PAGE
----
GULLANE, Scotland – They gave Tiger Woods a standing ovation as he walked down the 18th fairway Sunday, because that's what the golf fans do here.
They honor their legends.
Even the fading ones.
Woods' final walk at Muirfield was just a walk. Not a coronation, not a victory lap. He lifted his cap to acknowledge the applause, but nothing was at stake. The British Open was over – Phil Mickelson was already in the clubhouse with an insurmountable lead after a brilliant closing 66.
On the holes leading toward the finish, the gallery following Woods and Adam Scott had steadily dwindled, taking the noise and enthusiasm with them. Most fans had followed the roars up ahead, flocking to Mickelson. Woods plodded forward under the leaden sky with his hands shoved in his pockets, cold wind whipping his black trousers, with the remaining fans watching him seeming almost melancholy.
Woods was playing out the final strokes of a dispiriting 74 – a frustration-filled round that took him out of contention for his 15th major championship and extended his streak to 17 straight majors he's played in without winning.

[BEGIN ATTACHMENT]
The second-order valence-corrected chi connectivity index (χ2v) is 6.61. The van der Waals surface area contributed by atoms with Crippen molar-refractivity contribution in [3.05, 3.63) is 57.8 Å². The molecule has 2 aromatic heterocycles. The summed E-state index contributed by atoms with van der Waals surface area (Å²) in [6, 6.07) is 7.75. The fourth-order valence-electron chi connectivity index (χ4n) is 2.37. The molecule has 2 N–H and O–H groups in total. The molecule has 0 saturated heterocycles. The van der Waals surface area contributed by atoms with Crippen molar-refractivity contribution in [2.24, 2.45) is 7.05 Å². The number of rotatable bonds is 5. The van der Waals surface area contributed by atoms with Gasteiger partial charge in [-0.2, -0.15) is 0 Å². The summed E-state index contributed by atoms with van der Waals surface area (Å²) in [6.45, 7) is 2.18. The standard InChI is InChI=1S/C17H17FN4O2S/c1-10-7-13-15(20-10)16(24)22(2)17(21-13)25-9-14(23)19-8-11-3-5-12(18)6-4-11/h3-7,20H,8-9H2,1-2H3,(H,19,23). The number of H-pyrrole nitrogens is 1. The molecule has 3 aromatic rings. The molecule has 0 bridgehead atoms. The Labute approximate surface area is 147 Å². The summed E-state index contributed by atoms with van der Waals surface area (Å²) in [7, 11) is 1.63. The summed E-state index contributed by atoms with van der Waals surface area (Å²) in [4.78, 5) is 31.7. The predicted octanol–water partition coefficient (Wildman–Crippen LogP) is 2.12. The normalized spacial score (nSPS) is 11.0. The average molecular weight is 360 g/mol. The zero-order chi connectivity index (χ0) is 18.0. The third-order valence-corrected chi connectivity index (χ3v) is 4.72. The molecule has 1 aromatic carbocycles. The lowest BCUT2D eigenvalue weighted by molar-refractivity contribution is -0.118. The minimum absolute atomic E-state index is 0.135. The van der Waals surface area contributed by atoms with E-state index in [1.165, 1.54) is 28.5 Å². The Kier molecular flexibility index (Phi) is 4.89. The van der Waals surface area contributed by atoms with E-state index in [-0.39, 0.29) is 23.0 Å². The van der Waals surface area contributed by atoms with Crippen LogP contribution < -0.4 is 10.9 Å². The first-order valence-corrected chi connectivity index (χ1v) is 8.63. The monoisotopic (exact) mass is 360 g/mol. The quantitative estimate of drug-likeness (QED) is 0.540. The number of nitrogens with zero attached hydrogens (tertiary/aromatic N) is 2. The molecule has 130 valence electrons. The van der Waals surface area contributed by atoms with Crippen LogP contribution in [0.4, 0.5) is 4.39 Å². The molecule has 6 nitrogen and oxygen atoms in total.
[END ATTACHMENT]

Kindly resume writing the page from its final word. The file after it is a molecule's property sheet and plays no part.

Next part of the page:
There was no Sunday magic. Again.
And as another major slid by with someone else's hands on the hardware, the window of opportunity to win five more majors and surpass Jack Nicklaus' record of 18 closes another crack. There is still time – especially over here, where Mickelson became the third straight Open champion in his 40s – but one more chance has come and gone.
In what has become a familiar media dance during The Great Five-Year Drought, Tiger stubbornly tried to minimize the big picture. He wanted to talk about the difficulty getting a handle on the changing speeds of the greens, not on another in a series of lackluster weekend rounds in a major. He insisted that his game is in good shape, while never addressing how much more fallible his game has become.
"I'm very pleased with the way I'm playing, there's no doubt," he said.
But really, there has to be doubt. Plenty of doubt.
He may be too proud to admit it publicly. But he's too smart not to feel it gnawing at his uber-competitive insides.